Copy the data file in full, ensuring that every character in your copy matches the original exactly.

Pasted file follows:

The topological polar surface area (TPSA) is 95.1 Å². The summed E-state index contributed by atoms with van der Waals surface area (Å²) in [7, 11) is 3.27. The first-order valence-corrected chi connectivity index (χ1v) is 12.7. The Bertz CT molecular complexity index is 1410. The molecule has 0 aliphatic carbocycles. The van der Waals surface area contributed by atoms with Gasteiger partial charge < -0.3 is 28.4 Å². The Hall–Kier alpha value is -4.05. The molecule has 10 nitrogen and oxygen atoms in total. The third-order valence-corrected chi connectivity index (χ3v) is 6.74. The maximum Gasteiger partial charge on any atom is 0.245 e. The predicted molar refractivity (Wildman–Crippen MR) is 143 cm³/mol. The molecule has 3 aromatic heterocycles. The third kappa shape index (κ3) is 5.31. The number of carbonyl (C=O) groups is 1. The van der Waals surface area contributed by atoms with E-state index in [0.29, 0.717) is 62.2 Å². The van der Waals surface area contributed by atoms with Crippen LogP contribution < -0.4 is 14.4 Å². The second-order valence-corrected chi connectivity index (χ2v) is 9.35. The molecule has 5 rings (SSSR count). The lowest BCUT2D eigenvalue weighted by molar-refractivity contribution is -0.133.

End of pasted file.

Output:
The topological polar surface area (TPSA) is 95.1 Å². The summed E-state index contributed by atoms with van der Waals surface area (Å²) in [7, 11) is 3.27. The first-order valence-corrected chi connectivity index (χ1v) is 12.7. The Bertz CT molecular complexity index is 1410. The molecule has 0 aliphatic carbocycles. The van der Waals surface area contributed by atoms with Gasteiger partial charge < -0.3 is 28.4 Å². The Hall–Kier alpha value is -4.05. The molecule has 10 nitrogen and oxygen atoms in total. The third-order valence-corrected chi connectivity index (χ3v) is 6.74. The maximum Gasteiger partial charge on any atom is 0.245 e. The predicted molar refractivity (Wildman–Crippen MR) is 143 cm³/mol. The molecule has 3 aromatic heterocycles. The third kappa shape index (κ3) is 5.31. The number of carbonyl (C=O) groups is 1. The van der Waals surface area contributed by atoms with E-state index in [0.29, 0.717) is 62.2 Å². The van der Waals surface area contributed by atoms with Crippen LogP contribution < -0.4 is 14.4 Å². The second-order valence-corrected chi connectivity index (χ2v) is 9.35. The molecule has 5 rings (SSSR count). The lowest BCUT2D eigenvalue weighted by molar-refractivity contribution is -0.133.